We have been watching a patch of orchid leaves for years. Each year they grow rich and green and full of promise, then curl up without flowering. We thought they looked like Bird Orchid leaves, as they showed up in that ‘bow-tie’ formation in a reasonable sized colony.
This year, I am delighted to say, they flowered. Yay! Such a long wait! It turns out they are Autumn Wasp Orchids, which are in the same Genus as Bird Orchids but considered to be distinct from them.
According to Gary Backhouse ‘Bush Gems’ it is typical for large colonies of leaves to develop, with only a few plants flowering, so I guess we could have missed the odd bloom in previous years. This is exacerbated by the long potential flowering window of opportunity – from February to September. Backhouse also mentions that the most prolific flowering occurs after bushfire.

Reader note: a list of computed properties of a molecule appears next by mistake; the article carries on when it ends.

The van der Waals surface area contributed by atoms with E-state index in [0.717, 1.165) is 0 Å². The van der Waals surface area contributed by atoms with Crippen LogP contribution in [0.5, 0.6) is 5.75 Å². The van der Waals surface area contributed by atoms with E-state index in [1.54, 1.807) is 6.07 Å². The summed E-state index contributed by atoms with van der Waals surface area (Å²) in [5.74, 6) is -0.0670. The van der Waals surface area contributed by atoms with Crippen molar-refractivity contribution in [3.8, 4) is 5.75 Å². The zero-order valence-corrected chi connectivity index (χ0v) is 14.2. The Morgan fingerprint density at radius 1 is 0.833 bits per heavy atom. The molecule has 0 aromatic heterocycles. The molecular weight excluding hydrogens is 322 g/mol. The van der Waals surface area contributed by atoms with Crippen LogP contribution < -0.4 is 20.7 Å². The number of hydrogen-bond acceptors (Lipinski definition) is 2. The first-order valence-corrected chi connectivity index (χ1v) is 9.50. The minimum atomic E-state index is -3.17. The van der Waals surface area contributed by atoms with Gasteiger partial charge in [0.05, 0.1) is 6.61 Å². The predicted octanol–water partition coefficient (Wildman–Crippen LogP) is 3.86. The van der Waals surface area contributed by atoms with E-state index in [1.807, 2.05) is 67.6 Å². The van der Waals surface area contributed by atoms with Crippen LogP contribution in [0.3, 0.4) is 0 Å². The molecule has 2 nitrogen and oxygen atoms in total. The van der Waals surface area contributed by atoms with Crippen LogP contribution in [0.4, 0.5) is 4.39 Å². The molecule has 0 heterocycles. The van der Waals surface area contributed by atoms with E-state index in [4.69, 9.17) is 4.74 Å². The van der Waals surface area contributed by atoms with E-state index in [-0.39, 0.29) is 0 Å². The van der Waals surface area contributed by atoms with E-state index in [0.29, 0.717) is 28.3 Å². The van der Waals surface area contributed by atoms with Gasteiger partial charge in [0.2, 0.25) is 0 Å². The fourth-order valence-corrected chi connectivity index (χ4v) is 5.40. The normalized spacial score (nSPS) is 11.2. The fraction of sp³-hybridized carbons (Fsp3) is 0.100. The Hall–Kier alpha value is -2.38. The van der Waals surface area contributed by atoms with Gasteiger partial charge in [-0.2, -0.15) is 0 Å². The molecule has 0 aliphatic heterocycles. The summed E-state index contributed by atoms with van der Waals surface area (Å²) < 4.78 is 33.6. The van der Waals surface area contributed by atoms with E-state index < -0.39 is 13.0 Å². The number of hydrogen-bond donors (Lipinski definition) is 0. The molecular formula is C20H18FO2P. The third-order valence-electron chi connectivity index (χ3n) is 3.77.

We’ve now found four patches of these orchids, each flowering at a different rate.
4 thoughts on “Autumn Wasp Orchid (Chiloglottis Reflexa)”
Dear Cheryl Happy Easter! I know it is early (we used not to say this till Easter Sunday but…)
Dont know if you subscribe to this – but I seem to remember you and I we looked at tiny chinoglottis orchids – was it at that Belgrave south place? Baluk Willam? – they are so strange!!
Hope you are going OK with the social distancing – – so good your work can continue!!! and you own your home!!! I am enjoying walking in Hinkler now and again but am miserable bc at parks they’ve banned us from working there, even in the gardens and on our own – I miss it so much and sad to know the gardens which are now in such excellent condition will be allowed to get weed infested again!!!
Al the best let me know how your dad is going – Freya
Hi Freya, I think you have the wrong person. I am Lisa and I am not in your locality. Glad you liked the post though. 🙂
Our Gurdies Conservation Reserve has them flowering too. So exciting as I too have never seen so many at one time. Like you say most leaves
That’s good, Marg.